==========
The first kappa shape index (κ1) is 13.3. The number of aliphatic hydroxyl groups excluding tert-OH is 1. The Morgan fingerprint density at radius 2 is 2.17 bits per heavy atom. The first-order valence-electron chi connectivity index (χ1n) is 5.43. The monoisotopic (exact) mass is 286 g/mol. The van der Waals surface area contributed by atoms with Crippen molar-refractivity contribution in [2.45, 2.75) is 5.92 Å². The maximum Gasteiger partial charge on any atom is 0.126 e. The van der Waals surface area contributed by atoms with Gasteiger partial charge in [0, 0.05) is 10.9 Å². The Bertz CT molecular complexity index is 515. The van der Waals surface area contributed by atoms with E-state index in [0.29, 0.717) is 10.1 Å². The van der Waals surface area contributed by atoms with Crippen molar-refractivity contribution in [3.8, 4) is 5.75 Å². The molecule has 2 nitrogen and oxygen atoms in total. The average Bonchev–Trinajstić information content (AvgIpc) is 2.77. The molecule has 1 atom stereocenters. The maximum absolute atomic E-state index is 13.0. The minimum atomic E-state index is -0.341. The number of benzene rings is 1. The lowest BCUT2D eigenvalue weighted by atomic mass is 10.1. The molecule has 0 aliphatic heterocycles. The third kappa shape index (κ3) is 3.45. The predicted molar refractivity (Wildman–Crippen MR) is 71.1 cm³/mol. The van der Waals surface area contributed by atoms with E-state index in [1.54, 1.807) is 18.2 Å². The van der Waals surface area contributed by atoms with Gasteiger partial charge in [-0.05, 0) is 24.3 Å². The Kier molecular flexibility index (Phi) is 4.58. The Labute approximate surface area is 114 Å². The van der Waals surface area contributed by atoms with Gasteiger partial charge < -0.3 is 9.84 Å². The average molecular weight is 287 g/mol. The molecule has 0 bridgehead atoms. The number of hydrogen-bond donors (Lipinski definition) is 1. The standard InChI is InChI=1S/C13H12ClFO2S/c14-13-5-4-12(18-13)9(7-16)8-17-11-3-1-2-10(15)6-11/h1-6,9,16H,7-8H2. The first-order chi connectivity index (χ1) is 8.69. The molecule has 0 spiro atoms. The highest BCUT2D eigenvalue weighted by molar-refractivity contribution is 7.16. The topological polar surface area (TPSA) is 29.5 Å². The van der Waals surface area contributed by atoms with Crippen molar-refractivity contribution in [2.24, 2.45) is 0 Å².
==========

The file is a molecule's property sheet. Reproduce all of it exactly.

The first kappa shape index (κ1) is 13.3. The number of aliphatic hydroxyl groups excluding tert-OH is 1. The Morgan fingerprint density at radius 2 is 2.17 bits per heavy atom. The first-order valence-electron chi connectivity index (χ1n) is 5.43. The monoisotopic (exact) mass is 286 g/mol. The van der Waals surface area contributed by atoms with Crippen molar-refractivity contribution in [2.45, 2.75) is 5.92 Å². The maximum Gasteiger partial charge on any atom is 0.126 e. The van der Waals surface area contributed by atoms with Gasteiger partial charge in [0, 0.05) is 10.9 Å². The Bertz CT molecular complexity index is 515. The van der Waals surface area contributed by atoms with E-state index in [0.29, 0.717) is 10.1 Å². The van der Waals surface area contributed by atoms with Crippen molar-refractivity contribution in [3.8, 4) is 5.75 Å². The molecule has 2 nitrogen and oxygen atoms in total. The average Bonchev–Trinajstić information content (AvgIpc) is 2.77. The molecule has 1 atom stereocenters. The maximum absolute atomic E-state index is 13.0. The minimum atomic E-state index is -0.341. The number of benzene rings is 1. The lowest BCUT2D eigenvalue weighted by atomic mass is 10.1. The molecule has 0 aliphatic heterocycles. The third kappa shape index (κ3) is 3.45. The predicted molar refractivity (Wildman–Crippen MR) is 71.1 cm³/mol. The van der Waals surface area contributed by atoms with E-state index in [1.54, 1.807) is 18.2 Å². The van der Waals surface area contributed by atoms with Gasteiger partial charge in [-0.05, 0) is 24.3 Å². The Kier molecular flexibility index (Phi) is 4.58. The Labute approximate surface area is 114 Å². The van der Waals surface area contributed by atoms with Gasteiger partial charge < -0.3 is 9.84 Å². The average molecular weight is 287 g/mol. The molecule has 0 bridgehead atoms. The number of hydrogen-bond donors (Lipinski definition) is 1. The standard InChI is InChI=1S/C13H12ClFO2S/c14-13-5-4-12(18-13)9(7-16)8-17-11-3-1-2-10(15)6-11/h1-6,9,16H,7-8H2. The first-order chi connectivity index (χ1) is 8.69. The molecule has 0 spiro atoms. The highest BCUT2D eigenvalue weighted by molar-refractivity contribution is 7.16. The topological polar surface area (TPSA) is 29.5 Å². The van der Waals surface area contributed by atoms with Crippen molar-refractivity contribution in [2.24, 2.45) is 0 Å².